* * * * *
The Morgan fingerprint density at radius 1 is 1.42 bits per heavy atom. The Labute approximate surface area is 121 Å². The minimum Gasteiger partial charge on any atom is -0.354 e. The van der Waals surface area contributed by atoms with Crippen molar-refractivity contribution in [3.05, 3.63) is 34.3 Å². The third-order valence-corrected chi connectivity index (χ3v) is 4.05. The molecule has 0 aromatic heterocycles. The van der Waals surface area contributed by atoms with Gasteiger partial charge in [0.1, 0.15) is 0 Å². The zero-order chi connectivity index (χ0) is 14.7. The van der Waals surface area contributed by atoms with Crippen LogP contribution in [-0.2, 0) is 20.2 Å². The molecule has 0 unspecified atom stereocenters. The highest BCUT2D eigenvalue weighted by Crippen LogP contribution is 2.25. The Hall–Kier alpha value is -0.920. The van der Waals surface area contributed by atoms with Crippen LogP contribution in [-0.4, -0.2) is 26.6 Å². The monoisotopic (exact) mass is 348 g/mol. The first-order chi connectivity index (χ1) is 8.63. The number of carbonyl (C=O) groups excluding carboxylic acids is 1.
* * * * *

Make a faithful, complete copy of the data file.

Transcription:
The Morgan fingerprint density at radius 1 is 1.42 bits per heavy atom. The Labute approximate surface area is 121 Å². The minimum Gasteiger partial charge on any atom is -0.354 e. The van der Waals surface area contributed by atoms with Crippen molar-refractivity contribution in [3.05, 3.63) is 34.3 Å². The third-order valence-corrected chi connectivity index (χ3v) is 4.05. The molecule has 0 aromatic heterocycles. The van der Waals surface area contributed by atoms with Gasteiger partial charge in [0.1, 0.15) is 0 Å². The zero-order chi connectivity index (χ0) is 14.7. The van der Waals surface area contributed by atoms with Crippen LogP contribution in [-0.2, 0) is 20.2 Å². The molecule has 0 unspecified atom stereocenters. The highest BCUT2D eigenvalue weighted by Crippen LogP contribution is 2.25. The Hall–Kier alpha value is -0.920. The van der Waals surface area contributed by atoms with Crippen LogP contribution in [-0.4, -0.2) is 26.6 Å². The monoisotopic (exact) mass is 348 g/mol. The first-order chi connectivity index (χ1) is 8.63. The number of carbonyl (C=O) groups excluding carboxylic acids is 1.